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5 signs your cat’s stomach is upset

Cat Napping

In times of sickness — particularly when it comes to the gut — a pet parent’s instinct is their best friend. If you’re noticing certain changes in your cat’s behavior, demeanor and all-around wellbeing, you can bet your intuition is telling you something. 

With all that said, it always helps to have a few defined markers of illness in the case that we’re debating a phone call to the vet. While hardly comprehensive, here’s a quick-and-dirty checklist to give you a better clue as to whether your cat’s stomach is upset.

  1. Burping. Cats don’t burp like we do. In fact, they’re rarely given the opportunity to trap excess air in their GI tract, since most of their respiration begins with their small, delicate nostrils as opposed to wide-open mouths. Anything that resembles belching, hacking or coughing could be a sign of an upset stomach — especially if it’s a repeat occurrence. We recommend taking a video if possible to show your vet.
  2. Stress, lethargy or other behavioral shifts. A stomach issue may not always yield a logical, one-to-one connection in your cat’s observable symptoms. Cats are prideful creatures that would rather hide their discomfort than meow it out loud, so it’s important to keep a discerning eye on small changes in their behavior. Is your cat less active than normal? Are they hiding more frequently? Little tells could be indicators of something bigger.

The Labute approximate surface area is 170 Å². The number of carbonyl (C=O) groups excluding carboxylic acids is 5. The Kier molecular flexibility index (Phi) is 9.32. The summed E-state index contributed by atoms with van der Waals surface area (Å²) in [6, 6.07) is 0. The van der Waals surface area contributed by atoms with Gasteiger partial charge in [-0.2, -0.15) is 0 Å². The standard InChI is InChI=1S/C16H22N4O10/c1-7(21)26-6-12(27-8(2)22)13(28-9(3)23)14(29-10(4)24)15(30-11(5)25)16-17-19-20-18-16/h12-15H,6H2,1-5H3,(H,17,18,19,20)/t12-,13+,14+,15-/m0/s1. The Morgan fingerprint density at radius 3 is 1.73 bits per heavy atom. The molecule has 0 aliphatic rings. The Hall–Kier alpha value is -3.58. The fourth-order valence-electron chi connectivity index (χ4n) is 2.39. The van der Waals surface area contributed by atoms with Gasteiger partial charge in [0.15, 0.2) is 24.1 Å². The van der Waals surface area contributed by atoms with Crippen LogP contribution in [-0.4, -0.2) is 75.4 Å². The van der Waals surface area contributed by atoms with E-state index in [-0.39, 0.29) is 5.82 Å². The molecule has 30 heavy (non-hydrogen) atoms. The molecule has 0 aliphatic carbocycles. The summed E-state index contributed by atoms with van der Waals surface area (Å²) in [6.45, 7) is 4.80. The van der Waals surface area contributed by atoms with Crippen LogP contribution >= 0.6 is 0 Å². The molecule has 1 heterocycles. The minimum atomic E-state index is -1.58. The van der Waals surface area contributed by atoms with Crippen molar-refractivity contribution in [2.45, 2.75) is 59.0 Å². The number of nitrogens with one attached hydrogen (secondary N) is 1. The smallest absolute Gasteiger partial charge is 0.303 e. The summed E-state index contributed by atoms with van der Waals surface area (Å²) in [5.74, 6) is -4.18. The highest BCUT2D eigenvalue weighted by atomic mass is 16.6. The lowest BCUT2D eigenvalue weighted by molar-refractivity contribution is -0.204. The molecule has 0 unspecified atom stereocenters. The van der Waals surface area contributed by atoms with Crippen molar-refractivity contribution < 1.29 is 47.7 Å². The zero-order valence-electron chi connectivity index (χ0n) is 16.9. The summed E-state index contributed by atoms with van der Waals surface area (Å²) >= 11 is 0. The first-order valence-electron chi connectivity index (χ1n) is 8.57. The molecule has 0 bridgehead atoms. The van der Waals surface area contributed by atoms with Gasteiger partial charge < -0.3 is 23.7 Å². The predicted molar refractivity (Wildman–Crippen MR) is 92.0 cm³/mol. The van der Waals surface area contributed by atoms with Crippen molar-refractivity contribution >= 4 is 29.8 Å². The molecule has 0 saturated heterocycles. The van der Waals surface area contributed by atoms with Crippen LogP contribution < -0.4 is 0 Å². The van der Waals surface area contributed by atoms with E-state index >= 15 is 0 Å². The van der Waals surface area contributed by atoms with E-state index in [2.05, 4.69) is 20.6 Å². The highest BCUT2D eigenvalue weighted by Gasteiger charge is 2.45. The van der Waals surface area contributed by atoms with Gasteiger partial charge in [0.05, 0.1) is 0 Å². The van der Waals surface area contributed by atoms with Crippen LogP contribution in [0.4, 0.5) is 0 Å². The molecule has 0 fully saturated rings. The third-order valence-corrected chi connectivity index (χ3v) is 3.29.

3. Reduced appetite. If your cat isn’t finishing their meals (or isn’t even starting their meals), it could be a sign of GI issues such as gastroenteritis. The chewing, swallowing and digestion process could be painful for a cat that’s under duress, which means they may show less-than-normal interest in what’s in their bowl, no matter how yummy it appears.
  4. Abnormal stools. Keep one eye on the litterbox if you suspect your cat may have an upset stomach. If you notice any blood, diarrhea or otherwise uncommon defecation, it’s typically a sign of GI disruption. Similarly, a cat may not even make it to the litterbox if their stomach issues are pressing enough. If you find a mess elsewhere in the house, that’s a flag.
  5. Vomiting. Cat vomit may feel like it needs its own translation guide, as different colors, consistencies and frequencies may be separate and distinct indicators. That said, any chronic vomiting could be a telltale sign of stomach issues. Snap a picture if you can to help compare notes with your veterinarian.

Don’t wait it out

If you notice any of the signs and symptoms above, your best bet is to get in contact with your vet. While they may not be indicators of anything life threatening, they are almost certainly indicators of something that can’t be waited out.

And remember, your vet’s knowledge of medications and therapeutic techniques can help get them on the mend faster than any home remedy.

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